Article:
Sewage spill hits grazing pastures

A LIVERY yard owner has spoken of her anger and frustration after sewage pipes burst underneath her fields, covering the ground in filth, for the fifth time in 10 years.

Pam Woolsey, 74, who runs Caister Livery Yard in Pump Lane arrived at the yard at 7am on Monday, February 27 to find that a sewage pipe had burst spilling a 50ft trail of sewage across one of the fields.

Mrs Woolsey cares for 18 horses at the livery yard which she has rented for the past 22 years. Along with the stables there is a five acre field and a six acre field.

“I went home about 5.50pm on Sunday and by 7am on Monday it was all bubbling up in the field - it was very bad. It is the fifth time in 10 years that it has happened.

There is a pipe which is around three feet underground and it keeps breaking in places. The problem is that it’s a very old sewer pipe and it’s a mile long,” she said.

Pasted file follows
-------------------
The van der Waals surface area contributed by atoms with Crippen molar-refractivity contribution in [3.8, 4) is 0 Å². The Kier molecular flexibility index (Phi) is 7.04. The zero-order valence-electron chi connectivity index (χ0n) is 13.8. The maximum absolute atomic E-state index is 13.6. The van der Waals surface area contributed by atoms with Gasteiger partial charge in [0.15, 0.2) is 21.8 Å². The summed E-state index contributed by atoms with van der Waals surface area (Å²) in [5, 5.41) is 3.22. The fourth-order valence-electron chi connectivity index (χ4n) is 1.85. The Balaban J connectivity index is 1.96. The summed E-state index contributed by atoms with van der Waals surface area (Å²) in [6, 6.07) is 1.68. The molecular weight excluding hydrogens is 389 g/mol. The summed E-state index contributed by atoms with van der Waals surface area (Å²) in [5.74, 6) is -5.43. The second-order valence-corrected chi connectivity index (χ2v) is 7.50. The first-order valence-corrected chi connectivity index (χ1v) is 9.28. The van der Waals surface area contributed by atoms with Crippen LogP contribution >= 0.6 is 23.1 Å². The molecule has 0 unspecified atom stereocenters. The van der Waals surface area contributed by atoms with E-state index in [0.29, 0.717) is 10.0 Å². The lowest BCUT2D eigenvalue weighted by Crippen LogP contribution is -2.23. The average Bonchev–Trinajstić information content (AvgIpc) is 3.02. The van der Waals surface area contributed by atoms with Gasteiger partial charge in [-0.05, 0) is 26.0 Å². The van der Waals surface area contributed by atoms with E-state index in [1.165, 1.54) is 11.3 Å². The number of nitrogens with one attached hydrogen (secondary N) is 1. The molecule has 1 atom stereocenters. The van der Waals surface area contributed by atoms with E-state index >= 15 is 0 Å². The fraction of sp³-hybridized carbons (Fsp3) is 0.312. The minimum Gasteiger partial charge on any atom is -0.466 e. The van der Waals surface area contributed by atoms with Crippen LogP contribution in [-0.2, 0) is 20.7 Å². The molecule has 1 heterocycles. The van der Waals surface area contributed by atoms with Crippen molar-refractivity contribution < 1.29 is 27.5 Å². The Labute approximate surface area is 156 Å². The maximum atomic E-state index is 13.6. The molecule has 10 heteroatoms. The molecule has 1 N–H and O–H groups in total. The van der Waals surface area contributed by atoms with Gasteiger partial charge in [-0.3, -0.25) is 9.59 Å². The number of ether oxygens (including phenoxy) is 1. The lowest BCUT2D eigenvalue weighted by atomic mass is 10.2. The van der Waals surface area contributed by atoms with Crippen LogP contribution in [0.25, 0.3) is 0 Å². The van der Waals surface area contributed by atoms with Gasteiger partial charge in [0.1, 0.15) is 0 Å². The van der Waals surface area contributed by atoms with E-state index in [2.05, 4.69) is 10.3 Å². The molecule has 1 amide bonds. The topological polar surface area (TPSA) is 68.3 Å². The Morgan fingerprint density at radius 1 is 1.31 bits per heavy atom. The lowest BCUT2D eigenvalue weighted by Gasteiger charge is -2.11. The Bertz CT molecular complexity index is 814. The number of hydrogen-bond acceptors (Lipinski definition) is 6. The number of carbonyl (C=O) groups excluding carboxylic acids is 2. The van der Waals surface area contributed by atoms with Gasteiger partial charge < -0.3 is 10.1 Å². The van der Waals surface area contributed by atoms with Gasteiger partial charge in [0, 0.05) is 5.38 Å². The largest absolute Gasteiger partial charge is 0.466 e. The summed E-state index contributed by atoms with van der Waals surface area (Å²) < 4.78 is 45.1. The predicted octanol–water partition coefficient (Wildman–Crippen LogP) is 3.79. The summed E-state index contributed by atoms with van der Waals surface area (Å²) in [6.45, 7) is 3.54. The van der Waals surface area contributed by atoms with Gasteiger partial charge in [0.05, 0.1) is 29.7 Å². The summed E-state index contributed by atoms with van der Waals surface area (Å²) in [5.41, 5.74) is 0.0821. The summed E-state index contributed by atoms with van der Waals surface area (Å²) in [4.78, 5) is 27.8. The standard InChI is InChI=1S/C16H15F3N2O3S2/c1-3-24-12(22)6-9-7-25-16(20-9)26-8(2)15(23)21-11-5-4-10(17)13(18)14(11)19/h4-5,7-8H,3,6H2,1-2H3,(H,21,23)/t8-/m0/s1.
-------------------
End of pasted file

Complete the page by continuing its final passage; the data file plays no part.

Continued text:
Every time sewage contaminates the field, it has to be fenced off for a year, leaving less room for the horses.

Mrs Woolsey said she often found it difficult to contact anyone at Anglian Water to alert them to the problem.

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“Anglian Water are not the easiest people to get hold of. The 50 yard sewage stream was bubbling and running right down the field - it looked awful on Monday. It’s raw sewage. We have to have the area fenced off for a year for the safety of the horses so we are going to lose a fair bit of grazing.”

Mrs Woolsey said contractors arrived on behalf of Anglian Water at 12.30pm but they couldn’t start digging until another contractor put a fence up.

She said people who had visited their horses have been upset but understanding about the situation.

A spokesman for Anglian Water said: “We are sorry for the distress and inconvenience caused by the recent sewage main burst near to Pump Lane in Caister.

“The problem was reported to us on Monday morning and the main was repaired, and the site of the spill cleaned, on the same day.

“Our engineers are working with the customer affected to identify options to restore and improve her field.

“We are also looking to possible solutions which will reduce the chances of this occurring in future.”